Beck then explains:

“I don’t know when it became politically okay to say that Martin Luther King was a radical socialist. You wouldn’t even say that about President Obama. If I got on the air and said the guy is a radical socialist, which I do, they hammer me to death! Well, if it’s okay that Martin Luther King was a radical socialist, why is it bad to say Barack Obama is a radical socialist? Am I reading this wrong?”


But Bond was not saying anything was wrong with King, only stating a fact. And it was King himself, as we shall see, who made it clear numerous times that he did see himself as some kind of a socialist. And even if Beck and others say Obama is a socialist, the President himself continually says he is not ideological and is a pragmatist.  Beck, however, sees this as an attempt to legitimize Obama’s socialism by suddenly praising King as a socialist. For Beck, it was not, as some might think, a fact that simply came to Bond’s mind during a radio interview. It was part of a conscious plan, in which Bond was speaking for the Obama administration.

Finally, Beck sees what he thinks the left is attempting with this sudden proclamation. (Keep in mind that all we have is one statement in an interview with Julian Bond, not a barrage of similar statements, especially from the administration.) What the left is trying to do, he argues, is not “let this one slide. They may pretend they are being more moderate,” but if “they are using Martin Luther King as a radical socialist icon, they are not going to back away from socialism.” So Bond’s announcement was clearly meant to legitimize socialism and announce to the world the Obama administration’s own socialist program! And if this is the case, Beck wonders, would King’s birthday ever have been made a national holiday, if the news that King was a socialist had come out? When, Beck adds, did socialism “become acceptable in America?” and hence when “did it become okay and expect us to celebrate [King Day] today”?

It is clear that when he talks about King and socialism, Beck does not know very much about this subject.  First, Julian Bond was completely accurate in his statement, and nothing he said is false or, even more important, new. All one has to do is to read David Garrow’s Pulitzer Prize winning biography of King, Bearing the Cross: Martin Luther King. Jr. and the Southern Christian Leadership Conference, which was published in 1987, and in a new paper edition in 2004.


Among other things you will find in this superb biograph, is the following. Speaking in Selma, Alabama, King said:

“Call it what you may, call it democracy, or call it democratic socialism, but there must be a better distribution of wealth within this country for all of God’s children.”

At another time, he added:

“Obviously we’ve got to have some form of socialism, but America’s not ready to hear it yet.”

Near the end of his life, talking to Operation Breadbasket, King asked that those listening to him turn off their tape recorders. Referring to his belief in democratic socialism, King told the group: “I can’t say this publicly, and if you say I said it I’m not gonna admit to it.” He went on to say that, as someone there reported, “he didn’t believe that capitalism could meet the needs of poor people, ‘and that what we might need to look at was a kind of socialism, but a democratic form of socialism.’”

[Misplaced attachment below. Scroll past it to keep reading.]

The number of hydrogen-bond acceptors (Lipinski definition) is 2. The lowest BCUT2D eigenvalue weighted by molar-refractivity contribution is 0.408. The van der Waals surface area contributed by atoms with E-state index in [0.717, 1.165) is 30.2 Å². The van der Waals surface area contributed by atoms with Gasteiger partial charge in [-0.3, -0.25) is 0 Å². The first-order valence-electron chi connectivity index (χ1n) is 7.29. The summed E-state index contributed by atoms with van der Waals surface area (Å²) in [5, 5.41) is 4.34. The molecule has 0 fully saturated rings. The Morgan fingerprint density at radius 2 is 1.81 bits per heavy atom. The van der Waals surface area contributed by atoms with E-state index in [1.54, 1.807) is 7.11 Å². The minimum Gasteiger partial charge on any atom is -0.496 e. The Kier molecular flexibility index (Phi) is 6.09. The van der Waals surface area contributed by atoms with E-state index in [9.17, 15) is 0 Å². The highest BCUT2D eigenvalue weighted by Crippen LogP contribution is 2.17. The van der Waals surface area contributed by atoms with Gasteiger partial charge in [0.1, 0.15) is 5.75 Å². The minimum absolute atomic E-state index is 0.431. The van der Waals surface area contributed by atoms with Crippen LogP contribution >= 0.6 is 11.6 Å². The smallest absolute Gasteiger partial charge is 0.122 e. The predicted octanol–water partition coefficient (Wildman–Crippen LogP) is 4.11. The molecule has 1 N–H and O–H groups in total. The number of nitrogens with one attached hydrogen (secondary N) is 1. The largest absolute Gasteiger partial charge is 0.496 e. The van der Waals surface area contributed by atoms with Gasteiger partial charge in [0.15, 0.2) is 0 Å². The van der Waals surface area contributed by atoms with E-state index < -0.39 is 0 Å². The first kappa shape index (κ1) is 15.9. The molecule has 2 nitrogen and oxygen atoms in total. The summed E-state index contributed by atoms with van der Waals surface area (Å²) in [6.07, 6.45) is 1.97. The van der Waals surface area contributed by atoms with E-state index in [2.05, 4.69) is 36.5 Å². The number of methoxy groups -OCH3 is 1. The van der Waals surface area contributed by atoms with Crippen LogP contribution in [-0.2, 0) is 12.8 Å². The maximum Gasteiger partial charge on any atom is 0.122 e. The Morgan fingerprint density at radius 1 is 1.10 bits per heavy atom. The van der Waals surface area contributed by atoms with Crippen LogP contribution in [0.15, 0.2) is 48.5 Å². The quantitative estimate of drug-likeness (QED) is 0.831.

As for Marx, King said he thought Marx “had a great passion for social justice,” but had fallen afoul of materialism and was not spiritual enough. Yet he was thankful that Marx thought that “class issues had to be raised.” He then added: “Something is wrong with the economic system of our nation … something is wrong with capitalism.” America, he thought, did not have to be “Communist or Marxist,” but yet it needed a more equitable distribution of wealth.  And yes, he did say in prison to Bond : “If we are going to achieve real equality, the United States will have to adopt a modified form of socialism.”

This is history, like it or not. One is free to disagree with King’s largely privately held socialist views. Most Americans rejected that philosophy at the time, which is why King asked his followers not to tape him, and when he did make public statements, as he did surprisingly in Selma, they were few and far between. King knew that his role was that of a leader of the broad civil rights movement, and that is why the nation celebrates his birthday. We honor King for his heroic and brave leadership of the non-violent movement for civil rights. That King also believed in some moderate form of socialism does not discredit his leadership on behalf of civil rights.


Moreover, all students of the movement know that King followed in the footsteps of the old socialist trade union leader, A. Philip Randolph. Randolph led the Pullman Porters union, and chaired the 1963 March on Washington. He had been instrumental for decades in the fight, indeed all through the FDR years, when he fought the Roosevelt administration and forced the President  to reluctantly create a civil rights commission.

Randolph’s chief aide, who ran the Marc, and who became King’s single most important advisor, was the social-democrat Bayard Rustin.  It was Rustin who educated King about Ghandi’s philosophy of non-violence, and who taught him how to organize and run a mass movement. When Rustin first visited King at home at the very start of the movement, he found that the preacher had a gun in his home for protection. Rustin told him that if he was to lead and create a successful movement, it had to be non-violent and its leader could not have a gun, even if it meant his own home was less secure. Rustin also believed fiercely in the anti-Communist cause, and supported American power on behalf of freedom. He held no love for the Viet Cong, and advised King strongly not to publicly oppose the war. (King ignored that advice.)

So I ask Glenn Beck the following: Now that you know that Bond was accurate and that King’s moderate socialist beliefs are no secret, do you really think that Bond’s statement is part of a plot to legitimize Obama’s socialist agenda?  Do you think that King’s more or less private sentiments regarding socialism mean that he does not deserve to be honored for his courageous stand and leadership in the movement for civil rights?  Shouldn’t we try to live in the real world amidst shades of grey?